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Discussion Starter #1
Hope this is in the right forum, but mods, feel free to move it if not.

I've had a lot of discussions of late about jazz, the fact that it might be dying, irrelevant blah blah blah....none of which I agree with. And I'm wondering if there's anyone on these boards who can help, point me in the right direction etc to get an answer to a question - Which group(s) of people make up the jazz demographic?

Does anyone have links to any statistical studies or the like? It would be greatly appreciated.

Thanks in advance
 

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I guess it depends on how you define jazz. Think about who you see at concerts, depending on who is playing. Latin jazz? Smooth jazz? Trad jazz? And are you looking at players, attendees at live concerts, or purchasers on iTunes?
The crowd I saw at a Maceo Parker concert was different than what I saw at a Chris Potter workshop.
 

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Re: Jazz - Cynically speaking

The jazz audience I notice is old, white, hobbyist types, about 2/3 male, who live in metropolitan areas on the east and west coasts. They may have some money but they are not very elegant or hip folks. They look like the people in the audience on C SPAN. They usually have tote bags. Some of them will talk your ear off.
 

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My observations are strictly empirical and confined to a small sector of jazz - Australian trad.

Judging by the folks who attend festivals, belong to jazz clubs or turn up specifically for the music at my gigs the principal demographic is retired couples who like to dance and hang out together. Generally they know little about the music itself but they know it's the only cheap live music that fits their dance style which is mainly foxtrot. They're happiest when we play old pop or country standards at a medium tempo. A small percentage like to listen and will applaud solos etc but the majority have no idea of the iconic repertoire.

Of the few relatively younger folk there is a strong subset of jive dancers who like boogies or up tempo blues. They also turn up at old style rock and roll dances and once again, they don't know much about the music itself.

There doesn't seem to be any really young audience at all. In fact most of the young people I know who are into this music are musicians themselves, and good ones too. Because they drag their friends along, gigs with them can skew the demographic a bit, but not in any sustained way.

So the average age for MY sector of jazz at the moment I would say is early 70s. My guess is that it won't be long before the average age is deceased.
 

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Re: Jazz - Cynically speaking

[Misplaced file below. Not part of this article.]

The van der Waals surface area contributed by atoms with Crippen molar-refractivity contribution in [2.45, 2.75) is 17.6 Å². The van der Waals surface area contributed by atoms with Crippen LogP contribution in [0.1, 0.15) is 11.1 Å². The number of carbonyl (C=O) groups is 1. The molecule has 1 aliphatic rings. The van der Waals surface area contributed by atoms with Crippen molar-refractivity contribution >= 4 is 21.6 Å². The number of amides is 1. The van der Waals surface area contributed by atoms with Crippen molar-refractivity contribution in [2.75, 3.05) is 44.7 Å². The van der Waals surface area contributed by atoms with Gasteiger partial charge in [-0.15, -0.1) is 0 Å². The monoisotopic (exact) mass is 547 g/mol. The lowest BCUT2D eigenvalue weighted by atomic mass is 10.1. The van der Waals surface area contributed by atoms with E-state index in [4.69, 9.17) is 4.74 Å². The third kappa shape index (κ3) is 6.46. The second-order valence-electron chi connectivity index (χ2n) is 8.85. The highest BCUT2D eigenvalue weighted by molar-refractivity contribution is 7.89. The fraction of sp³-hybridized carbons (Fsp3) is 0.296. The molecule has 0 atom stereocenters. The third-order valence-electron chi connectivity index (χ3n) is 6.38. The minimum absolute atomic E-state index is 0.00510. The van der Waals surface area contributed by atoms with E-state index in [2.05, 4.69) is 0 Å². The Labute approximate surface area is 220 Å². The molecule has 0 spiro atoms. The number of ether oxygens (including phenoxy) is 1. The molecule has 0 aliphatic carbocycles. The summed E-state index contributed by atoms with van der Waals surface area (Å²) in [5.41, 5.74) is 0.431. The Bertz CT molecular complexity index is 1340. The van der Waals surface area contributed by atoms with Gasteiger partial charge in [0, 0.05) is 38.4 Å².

The jazz audience I notice is old, white, hobbyist types, about 2/3 male, who live in metropolitan areas on the east and west coasts. They may have some money but they are not very elegant or hip folks. They look like the people in the audience on C SPAN. They usually have tote bags. Some of them will talk your ear off.
:tsk: I dispute those findings based on my own observation:

old -- watch your language sonny, that's a derogatory ageist perjorative....the pc term is mature
white -- seen many albinos in jazz clubs? The correct terms are paleface, ofay & grayboy
2/3 male -- Oh...are they playing jazz at Jacque's now?
bi-coastal -- Chicago is on which coast?
money -- some only some of the time...accepting donations, PM me for paypal address
not elegant -- but far more so than country music fans, rockers and hip-hoppers
not hip -- wrong! Terminally hip, because we invented the concept.
C-Span watcher -- You really need to remember to take your medication...that was the dayroom in the lobotomy ward
tote bag -- So you were at Jacque's, weren't you? Backpacks only spoken here.
talkative -- Hey, did I tell you about the time I was at the Vanguard and blah, blah, blah, ad infinitum......

:mrgreen: [rolleyes]:mrgreen::bluewink::twisted:
 

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My guess is that it won't be long before the average age is deceased.
At which time you'll have to tell your agent to book more gigs on the funeral parlor circuit.:whistle:
 

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well, this site http://www.allaboutjazz.com/php/network/demographics.php

quotes some statistics about the American market of Jazz listeners (or are they real statistics, there is no mention of the source!) which sound plausible to me and comparable to the situation in Holland and other countries that I know.


Jazz Audience Demographics (As of February 2008)
Gender

Male - 79%
Female - 21%
Education
No College/High School - 4%
College - 50%
Graduate School - 46%
Household Income ($)
0-30K - 21%
30-60K - 28%
60-100K - 19%
100K - 32%
Age
18-24 - 12%
25-34 - 21%
35-44 - 22%
45-54 - 23%
55-64 - 15%
60+ - 7%
Top US Metro Areas